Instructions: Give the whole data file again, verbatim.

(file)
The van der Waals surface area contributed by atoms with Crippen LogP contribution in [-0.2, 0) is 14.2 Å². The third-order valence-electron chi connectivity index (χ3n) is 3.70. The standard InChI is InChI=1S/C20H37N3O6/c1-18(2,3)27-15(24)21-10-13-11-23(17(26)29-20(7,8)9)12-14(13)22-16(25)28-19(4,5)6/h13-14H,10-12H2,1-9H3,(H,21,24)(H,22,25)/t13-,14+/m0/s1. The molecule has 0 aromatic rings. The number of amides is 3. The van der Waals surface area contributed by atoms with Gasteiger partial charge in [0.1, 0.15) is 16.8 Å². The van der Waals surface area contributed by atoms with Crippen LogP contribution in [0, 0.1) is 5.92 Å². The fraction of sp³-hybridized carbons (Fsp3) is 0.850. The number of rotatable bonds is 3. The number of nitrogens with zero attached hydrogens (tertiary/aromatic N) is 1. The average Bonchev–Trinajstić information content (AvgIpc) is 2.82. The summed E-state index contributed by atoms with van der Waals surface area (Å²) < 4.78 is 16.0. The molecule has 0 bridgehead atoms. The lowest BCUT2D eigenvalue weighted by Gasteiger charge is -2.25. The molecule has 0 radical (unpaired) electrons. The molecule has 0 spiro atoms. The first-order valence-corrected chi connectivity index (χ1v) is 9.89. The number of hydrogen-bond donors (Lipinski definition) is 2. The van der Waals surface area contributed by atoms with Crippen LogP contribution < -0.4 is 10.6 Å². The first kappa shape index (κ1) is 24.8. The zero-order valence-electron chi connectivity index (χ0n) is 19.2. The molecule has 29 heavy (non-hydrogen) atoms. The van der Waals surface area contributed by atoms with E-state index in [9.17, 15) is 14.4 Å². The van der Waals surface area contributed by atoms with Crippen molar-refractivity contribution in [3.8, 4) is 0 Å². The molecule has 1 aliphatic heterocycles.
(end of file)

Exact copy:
The van der Waals surface area contributed by atoms with Crippen LogP contribution in [-0.2, 0) is 14.2 Å². The third-order valence-electron chi connectivity index (χ3n) is 3.70. The standard InChI is InChI=1S/C20H37N3O6/c1-18(2,3)27-15(24)21-10-13-11-23(17(26)29-20(7,8)9)12-14(13)22-16(25)28-19(4,5)6/h13-14H,10-12H2,1-9H3,(H,21,24)(H,22,25)/t13-,14+/m0/s1. The molecule has 0 aromatic rings. The number of amides is 3. The van der Waals surface area contributed by atoms with Gasteiger partial charge in [0.1, 0.15) is 16.8 Å². The van der Waals surface area contributed by atoms with Crippen LogP contribution in [0, 0.1) is 5.92 Å². The fraction of sp³-hybridized carbons (Fsp3) is 0.850. The number of rotatable bonds is 3. The number of nitrogens with zero attached hydrogens (tertiary/aromatic N) is 1. The average Bonchev–Trinajstić information content (AvgIpc) is 2.82. The summed E-state index contributed by atoms with van der Waals surface area (Å²) < 4.78 is 16.0. The molecule has 0 bridgehead atoms. The lowest BCUT2D eigenvalue weighted by Gasteiger charge is -2.25. The molecule has 0 radical (unpaired) electrons. The molecule has 0 spiro atoms. The first-order valence-corrected chi connectivity index (χ1v) is 9.89. The number of hydrogen-bond donors (Lipinski definition) is 2. The van der Waals surface area contributed by atoms with Crippen LogP contribution < -0.4 is 10.6 Å². The first kappa shape index (κ1) is 24.8. The zero-order valence-electron chi connectivity index (χ0n) is 19.2. The molecule has 29 heavy (non-hydrogen) atoms. The van der Waals surface area contributed by atoms with E-state index in [9.17, 15) is 14.4 Å². The van der Waals surface area contributed by atoms with Crippen molar-refractivity contribution in [3.8, 4) is 0 Å². The molecule has 1 aliphatic heterocycles.